Expert’s Take: All You Need to Know About Office 365 Backup
We are in a digital age. An age where more than half of the industries, as well as the governments, are embracing a cloud-first approach to drive innovation, performance, optimize cost and enhance security. Yet, with this modern data-driven approach comes the challenge of data protection.
In my 24 years of experience in IT wearing different hats - ranging from Technical Support, Network Administration, Consulting and Infrastructure Architecture and now a Senior Engineer, I have gained experience in dealing with the most critical situations when it comes to backup and recovery – ones that have been nerve-wracking and exposed organizations to the risk of losing revenue as well as reputation in the industry.
While some organizations acknowledge this as an impending issue that requires attention, sometimes they lack the education to execute a data protection strategy that can save them from potential data loss. According to 'Veeam's Cloud Data Management Report, lost data from mission-critical application downtime costs organizations $102,450 per hour, on average.
On a similar note, most businesses have opted for SaaS products simply because this modern approach offers several advantages over the traditional software systems and the consumption models associated with them. The increased availability of cloud infrastructure and resources has eliminated the need to set-up, maintain and support infrastructure and brought the concept of resiliency to light. One such technology that delivers immense value to an organization is Microsoft Office 365.
Did you know that by the end of Q3 FY19, there were 180 Million Monthly Active Office 365 users? I don't think any corporation can imagine a day without Office 365. Neither do I. Hands down, this data is huge. According to 451 research, Office 365 emails and documents shared and stored in SharePoint, OneDrive and Teams are the "New business-critical data."
But the real question is, in the event of a disaster such as accidental deletion, malicious attacks including ransomware or internal security threats:
Does Office 365 include backup?
Yes and no. Just like any other SaaS vendor focuses on protecting its infrastructure to meet its contractual service level agreements, Microsoft follows the same route. This protection, however, does not extend to the customer, and it's the customers' responsibility to be proactive in backing up data. While Office 365's SharePoint and OneDrive offer data archiving workflows, this is not a complete solution to address the problem of accidental deletion. Once a file is permanently deleted, there is no way of recovering it again.
Let me explain to you this BIG misconception in more detail.
There is an assumption that if the data is in SaaS, we don't have to worry about it simply because we rely on the vendor for backing it up. But that is not the case. And neither it is with Office 365.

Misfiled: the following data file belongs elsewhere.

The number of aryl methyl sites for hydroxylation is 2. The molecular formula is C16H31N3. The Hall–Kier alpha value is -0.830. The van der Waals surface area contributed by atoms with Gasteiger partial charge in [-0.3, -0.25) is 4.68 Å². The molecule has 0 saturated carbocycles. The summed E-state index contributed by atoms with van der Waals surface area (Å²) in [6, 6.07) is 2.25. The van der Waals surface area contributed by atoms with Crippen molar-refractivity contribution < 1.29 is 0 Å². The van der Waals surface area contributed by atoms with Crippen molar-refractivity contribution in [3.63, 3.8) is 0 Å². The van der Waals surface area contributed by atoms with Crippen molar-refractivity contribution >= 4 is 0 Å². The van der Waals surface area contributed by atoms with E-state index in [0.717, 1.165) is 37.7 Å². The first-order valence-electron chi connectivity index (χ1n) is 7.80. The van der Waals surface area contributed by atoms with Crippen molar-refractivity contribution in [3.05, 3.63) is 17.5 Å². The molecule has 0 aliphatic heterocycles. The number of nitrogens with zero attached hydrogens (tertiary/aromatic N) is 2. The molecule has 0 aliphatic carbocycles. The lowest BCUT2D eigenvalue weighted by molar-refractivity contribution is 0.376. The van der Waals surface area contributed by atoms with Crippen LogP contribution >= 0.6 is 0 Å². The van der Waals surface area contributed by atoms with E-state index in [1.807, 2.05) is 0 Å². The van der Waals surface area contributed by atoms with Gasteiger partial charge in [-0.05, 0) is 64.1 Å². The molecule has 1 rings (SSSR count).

With a Microsoft Office 365 license, here's what you get:
- Access to the suite of Office 365 business apps on infrastructure, that you 'don't have to maintain at all. Good one – check!
- Access to a recycle bin with a retention period of 30 days in Exchange Online, 93 days for SharePoint Online. So, if you delete a file – it goes directly into the recycle repository from where you can restore it. Another good one – at least you have some days to save it back.
- Full infrastructure level security – meaning, application level, logical and user/admin-level access control. Not bad because it saves you the pain of managing these apps on-premise.
- In-Geo data redundancy and replication in at least two geographically distributed data center locations – often mistaken for backup.
Now here's what you miss with Microsoft Office 365:
- Data level security which means, that in the event of accidental permanent deletion 'it's your responsibility.
- Full data retention, which exceeds the temporary recycle bin allocation of 30/93 days based on your subscription. This means – hyper availability is simply what your organization must manage. If you miss the window, you cannot recover in time.
Do you need to backup O365?
Yes, you need to backup Office 365. Despite the recovery options that Microsoft provides, you need to have full control of your data. With a backup, your data is independent of the cloud platform and managed by a set of tools that offer more sophisticated and granular recovery, security and governance around e-discovery and privacy-based laws with new ground rules in place.
This post covers even more detail around the need to backup Office 365 for your organization.
The Road Ahead
Fast access, fast recovery and hyper-availability are not just trends or jargon. They are every 'organizations' concern, period. Backups ensure peace of mind in an unforeseen event. Here are my two cents on this situation:
- Security and compliance drive the need to keep a copy of your data. Most businesses can be left unprotected due to misinterpretation of the safety of data on the cloud.
- Backup consistency will streamline organizational efficiency and minimize any overhead.
- The ability to airgap a backup repository that stores Office 365 data will take security to the next level. This means no one other than your service provider can have access to these backups – making them safe from ransomware.